Archive for April, 2014

Interpreting the Old Ways

Week 18 (I): interpretation, or how to know when you’re putting modern meanings on ancient beliefs

While browsing one of the old pagan communities over on Livejournal, I came across a really excellent question (original thread here):

Some witches use traditional folk songs, stories, and legends to supplement their understanding of pre-Christian beliefs. My question is how do you prevent yourself from interpreting the material too much? How do you know that you are not projecting your bias into the material? Sometimes a wren is a bird and not the God.

In other words, how do you incorporate old material outside of the context in which it was first constructed? Full disclosure: I am not a reconstructionist* and have never been one. There are definitely other pagans who are, so I suspect their answers will be markedly different from mine.

I wouldn't do the same things within this stone circle that people would've done centuries ago

I wouldn’t do the same things within this stone circle that people would’ve done centuries ago

That said, I do use old symbols and gestures in my practice. One of my favorite songs for meditation and prayer dates back to the 1600s. But I have no illusions that I am using these things the way our ancestors did. The world is a different place, though aspects of it have remained the same. You can never step in the same river twice, but whenever you do step in it, the river is still made of moving water. While it may not be the same water that clung to your skin before, it’s still water. The elements may be the same but the details are disparate.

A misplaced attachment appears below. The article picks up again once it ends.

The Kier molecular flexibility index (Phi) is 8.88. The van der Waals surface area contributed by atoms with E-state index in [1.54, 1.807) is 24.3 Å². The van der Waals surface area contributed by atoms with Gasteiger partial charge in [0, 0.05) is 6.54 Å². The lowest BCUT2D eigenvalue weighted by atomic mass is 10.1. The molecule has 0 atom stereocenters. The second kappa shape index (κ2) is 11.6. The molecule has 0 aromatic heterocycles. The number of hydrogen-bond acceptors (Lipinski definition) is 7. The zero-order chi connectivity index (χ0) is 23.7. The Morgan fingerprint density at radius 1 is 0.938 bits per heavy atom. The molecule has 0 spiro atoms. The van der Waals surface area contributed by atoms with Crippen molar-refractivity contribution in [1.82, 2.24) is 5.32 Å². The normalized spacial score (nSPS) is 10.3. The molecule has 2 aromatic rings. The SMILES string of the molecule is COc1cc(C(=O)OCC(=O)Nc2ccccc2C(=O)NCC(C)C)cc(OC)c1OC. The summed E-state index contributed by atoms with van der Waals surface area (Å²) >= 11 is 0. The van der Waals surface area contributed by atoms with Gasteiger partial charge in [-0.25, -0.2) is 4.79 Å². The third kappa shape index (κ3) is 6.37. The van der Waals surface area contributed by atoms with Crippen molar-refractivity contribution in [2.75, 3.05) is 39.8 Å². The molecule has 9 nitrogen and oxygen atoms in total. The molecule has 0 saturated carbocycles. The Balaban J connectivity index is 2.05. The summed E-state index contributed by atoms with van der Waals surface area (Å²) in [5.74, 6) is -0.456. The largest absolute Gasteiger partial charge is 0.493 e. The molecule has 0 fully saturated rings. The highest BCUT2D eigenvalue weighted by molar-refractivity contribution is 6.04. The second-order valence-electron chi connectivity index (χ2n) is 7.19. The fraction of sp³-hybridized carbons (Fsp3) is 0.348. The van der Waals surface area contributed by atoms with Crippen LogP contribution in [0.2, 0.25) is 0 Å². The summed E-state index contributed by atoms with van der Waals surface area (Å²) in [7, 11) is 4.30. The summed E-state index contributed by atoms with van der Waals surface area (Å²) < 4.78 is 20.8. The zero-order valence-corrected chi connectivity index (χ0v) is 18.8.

My interpretations of these songs, rituals, and gestures that are hundreds of years old are informed by the world in which I grew up. I am not the same witch I would be if I had been born in the 1700s, and I imagine I am not the same witch I would be had I been born in 2300. For me, context and time period matters. But that doesn’t mean that you can’t appreciate songs from past centuries, or like the way a particular form of antique ritual dancing looks. You can still use old things in your practice, but for me I see it as an homage to and appreciation of things past.

Put another way: I may dance at dawn on the summer solstice in a stone circle (fun fact: there’s actually a stone circle near my house), but I don’t think it’s the same way people danced at stone circles at dawn a thousand years ago. My dance is reminiscent, perhaps, and certainly an interpretation of their practices, but it’s a distinctly modern interpretation, not a perfect reconstruction.

* My own understanding of reconstructionist traditions is pretty basic. I’ve linked to the Wikipedia article on it, but I would love to hear from readers about where I can find more info on what reconstructionist practices look like!


On Incense

Week 17 (I): incense